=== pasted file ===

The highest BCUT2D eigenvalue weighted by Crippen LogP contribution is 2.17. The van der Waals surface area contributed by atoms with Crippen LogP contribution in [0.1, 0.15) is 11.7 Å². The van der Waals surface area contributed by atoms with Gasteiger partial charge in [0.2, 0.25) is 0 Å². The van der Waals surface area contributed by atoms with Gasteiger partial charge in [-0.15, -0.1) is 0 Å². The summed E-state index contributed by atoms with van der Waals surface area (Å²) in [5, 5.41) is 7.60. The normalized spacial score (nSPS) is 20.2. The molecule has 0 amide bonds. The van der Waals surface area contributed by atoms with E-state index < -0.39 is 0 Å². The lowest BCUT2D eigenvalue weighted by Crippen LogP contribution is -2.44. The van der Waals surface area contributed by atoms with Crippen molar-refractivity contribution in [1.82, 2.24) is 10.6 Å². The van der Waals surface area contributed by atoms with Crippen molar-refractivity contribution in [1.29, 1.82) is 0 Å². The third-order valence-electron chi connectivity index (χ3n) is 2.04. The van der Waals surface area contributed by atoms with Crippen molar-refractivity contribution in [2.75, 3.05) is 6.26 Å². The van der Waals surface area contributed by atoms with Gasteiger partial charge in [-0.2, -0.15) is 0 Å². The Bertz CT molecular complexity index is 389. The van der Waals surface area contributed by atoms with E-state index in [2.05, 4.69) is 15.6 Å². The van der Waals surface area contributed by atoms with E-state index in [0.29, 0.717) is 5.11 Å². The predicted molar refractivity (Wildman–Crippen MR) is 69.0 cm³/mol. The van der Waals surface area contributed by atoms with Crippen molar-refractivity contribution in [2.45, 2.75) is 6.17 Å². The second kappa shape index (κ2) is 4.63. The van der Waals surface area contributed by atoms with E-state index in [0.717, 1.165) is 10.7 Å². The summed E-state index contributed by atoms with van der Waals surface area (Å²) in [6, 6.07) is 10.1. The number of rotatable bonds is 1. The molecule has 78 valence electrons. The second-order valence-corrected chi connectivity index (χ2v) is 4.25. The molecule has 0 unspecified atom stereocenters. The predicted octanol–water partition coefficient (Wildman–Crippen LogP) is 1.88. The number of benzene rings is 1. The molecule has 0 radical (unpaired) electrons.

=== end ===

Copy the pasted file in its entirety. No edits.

The highest BCUT2D eigenvalue weighted by Crippen LogP contribution is 2.17. The van der Waals surface area contributed by atoms with Crippen LogP contribution in [0.1, 0.15) is 11.7 Å². The van der Waals surface area contributed by atoms with Gasteiger partial charge in [0.2, 0.25) is 0 Å². The van der Waals surface area contributed by atoms with Gasteiger partial charge in [-0.15, -0.1) is 0 Å². The summed E-state index contributed by atoms with van der Waals surface area (Å²) in [5, 5.41) is 7.60. The normalized spacial score (nSPS) is 20.2. The molecule has 0 amide bonds. The van der Waals surface area contributed by atoms with E-state index < -0.39 is 0 Å². The lowest BCUT2D eigenvalue weighted by Crippen LogP contribution is -2.44. The van der Waals surface area contributed by atoms with Crippen molar-refractivity contribution in [1.82, 2.24) is 10.6 Å². The van der Waals surface area contributed by atoms with Crippen molar-refractivity contribution in [1.29, 1.82) is 0 Å². The third-order valence-electron chi connectivity index (χ3n) is 2.04. The van der Waals surface area contributed by atoms with Crippen molar-refractivity contribution in [2.75, 3.05) is 6.26 Å². The van der Waals surface area contributed by atoms with Gasteiger partial charge in [-0.2, -0.15) is 0 Å². The Bertz CT molecular complexity index is 389. The van der Waals surface area contributed by atoms with E-state index in [2.05, 4.69) is 15.6 Å². The van der Waals surface area contributed by atoms with E-state index in [0.29, 0.717) is 5.11 Å². The predicted molar refractivity (Wildman–Crippen MR) is 69.0 cm³/mol. The van der Waals surface area contributed by atoms with Crippen molar-refractivity contribution in [2.45, 2.75) is 6.17 Å². The second kappa shape index (κ2) is 4.63. The van der Waals surface area contributed by atoms with E-state index in [0.717, 1.165) is 10.7 Å². The summed E-state index contributed by atoms with van der Waals surface area (Å²) in [6, 6.07) is 10.1. The number of rotatable bonds is 1. The molecule has 78 valence electrons. The second-order valence-corrected chi connectivity index (χ2v) is 4.25. The molecule has 0 unspecified atom stereocenters. The predicted octanol–water partition coefficient (Wildman–Crippen LogP) is 1.88. The number of benzene rings is 1. The molecule has 0 radical (unpaired) electrons.